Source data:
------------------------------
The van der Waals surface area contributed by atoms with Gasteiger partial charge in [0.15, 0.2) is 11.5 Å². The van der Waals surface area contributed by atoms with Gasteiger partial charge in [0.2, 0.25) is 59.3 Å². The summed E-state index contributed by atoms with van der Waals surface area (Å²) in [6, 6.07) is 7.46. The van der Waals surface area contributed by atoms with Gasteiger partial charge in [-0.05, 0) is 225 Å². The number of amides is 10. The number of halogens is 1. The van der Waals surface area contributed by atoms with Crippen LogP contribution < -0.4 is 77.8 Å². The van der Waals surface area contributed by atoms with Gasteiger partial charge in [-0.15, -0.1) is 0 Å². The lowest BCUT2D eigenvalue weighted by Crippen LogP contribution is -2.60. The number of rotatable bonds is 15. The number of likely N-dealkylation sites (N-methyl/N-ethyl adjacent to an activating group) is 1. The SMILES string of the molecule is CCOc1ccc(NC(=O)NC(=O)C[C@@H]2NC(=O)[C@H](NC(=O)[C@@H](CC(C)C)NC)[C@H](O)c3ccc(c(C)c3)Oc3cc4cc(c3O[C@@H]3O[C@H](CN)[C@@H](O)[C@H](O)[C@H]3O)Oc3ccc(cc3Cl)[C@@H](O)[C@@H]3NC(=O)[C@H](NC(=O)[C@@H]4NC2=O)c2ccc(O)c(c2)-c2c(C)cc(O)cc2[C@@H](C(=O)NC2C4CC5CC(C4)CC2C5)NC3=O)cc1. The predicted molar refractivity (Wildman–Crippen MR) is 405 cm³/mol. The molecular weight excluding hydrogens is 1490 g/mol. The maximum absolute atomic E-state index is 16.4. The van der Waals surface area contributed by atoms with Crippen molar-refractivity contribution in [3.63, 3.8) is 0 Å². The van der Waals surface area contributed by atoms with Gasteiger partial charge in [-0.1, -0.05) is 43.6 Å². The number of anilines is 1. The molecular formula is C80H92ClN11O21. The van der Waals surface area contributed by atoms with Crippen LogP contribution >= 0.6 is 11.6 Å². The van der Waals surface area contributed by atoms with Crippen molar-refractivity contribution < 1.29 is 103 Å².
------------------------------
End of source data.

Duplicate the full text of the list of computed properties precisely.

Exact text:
The van der Waals surface area contributed by atoms with Gasteiger partial charge in [0.15, 0.2) is 11.5 Å². The van der Waals surface area contributed by atoms with Gasteiger partial charge in [0.2, 0.25) is 59.3 Å². The summed E-state index contributed by atoms with van der Waals surface area (Å²) in [6, 6.07) is 7.46. The van der Waals surface area contributed by atoms with Gasteiger partial charge in [-0.05, 0) is 225 Å². The number of amides is 10. The number of halogens is 1. The van der Waals surface area contributed by atoms with Crippen LogP contribution < -0.4 is 77.8 Å². The van der Waals surface area contributed by atoms with Gasteiger partial charge in [-0.15, -0.1) is 0 Å². The lowest BCUT2D eigenvalue weighted by Crippen LogP contribution is -2.60. The number of rotatable bonds is 15. The number of likely N-dealkylation sites (N-methyl/N-ethyl adjacent to an activating group) is 1. The SMILES string of the molecule is CCOc1ccc(NC(=O)NC(=O)C[C@@H]2NC(=O)[C@H](NC(=O)[C@@H](CC(C)C)NC)[C@H](O)c3ccc(c(C)c3)Oc3cc4cc(c3O[C@@H]3O[C@H](CN)[C@@H](O)[C@H](O)[C@H]3O)Oc3ccc(cc3Cl)[C@@H](O)[C@@H]3NC(=O)[C@H](NC(=O)[C@@H]4NC2=O)c2ccc(O)c(c2)-c2c(C)cc(O)cc2[C@@H](C(=O)NC2C4CC5CC(C4)CC2C5)NC3=O)cc1. The predicted molar refractivity (Wildman–Crippen MR) is 405 cm³/mol. The molecular weight excluding hydrogens is 1490 g/mol. The maximum absolute atomic E-state index is 16.4. The van der Waals surface area contributed by atoms with Crippen molar-refractivity contribution in [3.63, 3.8) is 0 Å². The van der Waals surface area contributed by atoms with Gasteiger partial charge in [-0.1, -0.05) is 43.6 Å². The number of anilines is 1. The molecular formula is C80H92ClN11O21. The van der Waals surface area contributed by atoms with Crippen LogP contribution >= 0.6 is 11.6 Å². The van der Waals surface area contributed by atoms with Crippen molar-refractivity contribution < 1.29 is 103 Å².